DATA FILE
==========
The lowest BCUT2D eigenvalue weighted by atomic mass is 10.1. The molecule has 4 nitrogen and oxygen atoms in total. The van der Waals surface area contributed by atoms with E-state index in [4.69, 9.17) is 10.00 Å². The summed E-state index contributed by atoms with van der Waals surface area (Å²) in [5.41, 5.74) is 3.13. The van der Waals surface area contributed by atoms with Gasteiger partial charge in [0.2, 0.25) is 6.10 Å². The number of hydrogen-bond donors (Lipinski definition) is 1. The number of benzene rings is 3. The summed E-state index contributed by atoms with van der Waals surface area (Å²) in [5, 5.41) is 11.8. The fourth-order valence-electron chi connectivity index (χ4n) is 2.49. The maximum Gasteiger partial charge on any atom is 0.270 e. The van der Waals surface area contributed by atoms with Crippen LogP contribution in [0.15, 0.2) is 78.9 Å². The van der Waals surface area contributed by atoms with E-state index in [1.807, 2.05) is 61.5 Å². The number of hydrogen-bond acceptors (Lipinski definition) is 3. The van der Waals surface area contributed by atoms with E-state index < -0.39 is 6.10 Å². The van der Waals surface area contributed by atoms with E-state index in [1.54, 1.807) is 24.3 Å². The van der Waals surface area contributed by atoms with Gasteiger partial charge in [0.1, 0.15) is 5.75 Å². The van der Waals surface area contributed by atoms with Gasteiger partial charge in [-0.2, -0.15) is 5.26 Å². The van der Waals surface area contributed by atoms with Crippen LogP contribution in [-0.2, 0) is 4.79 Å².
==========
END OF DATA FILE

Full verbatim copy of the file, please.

The lowest BCUT2D eigenvalue weighted by atomic mass is 10.1. The molecule has 4 nitrogen and oxygen atoms in total. The van der Waals surface area contributed by atoms with E-state index in [4.69, 9.17) is 10.00 Å². The summed E-state index contributed by atoms with van der Waals surface area (Å²) in [5.41, 5.74) is 3.13. The van der Waals surface area contributed by atoms with Gasteiger partial charge in [0.2, 0.25) is 6.10 Å². The number of hydrogen-bond donors (Lipinski definition) is 1. The number of benzene rings is 3. The summed E-state index contributed by atoms with van der Waals surface area (Å²) in [5, 5.41) is 11.8. The fourth-order valence-electron chi connectivity index (χ4n) is 2.49. The maximum Gasteiger partial charge on any atom is 0.270 e. The van der Waals surface area contributed by atoms with Crippen LogP contribution in [0.15, 0.2) is 78.9 Å². The van der Waals surface area contributed by atoms with E-state index in [1.807, 2.05) is 61.5 Å². The number of hydrogen-bond acceptors (Lipinski definition) is 3. The van der Waals surface area contributed by atoms with E-state index < -0.39 is 6.10 Å². The van der Waals surface area contributed by atoms with E-state index in [1.54, 1.807) is 24.3 Å². The van der Waals surface area contributed by atoms with Gasteiger partial charge in [0.1, 0.15) is 5.75 Å². The van der Waals surface area contributed by atoms with Gasteiger partial charge in [-0.2, -0.15) is 5.26 Å². The van der Waals surface area contributed by atoms with Crippen LogP contribution in [-0.2, 0) is 4.79 Å².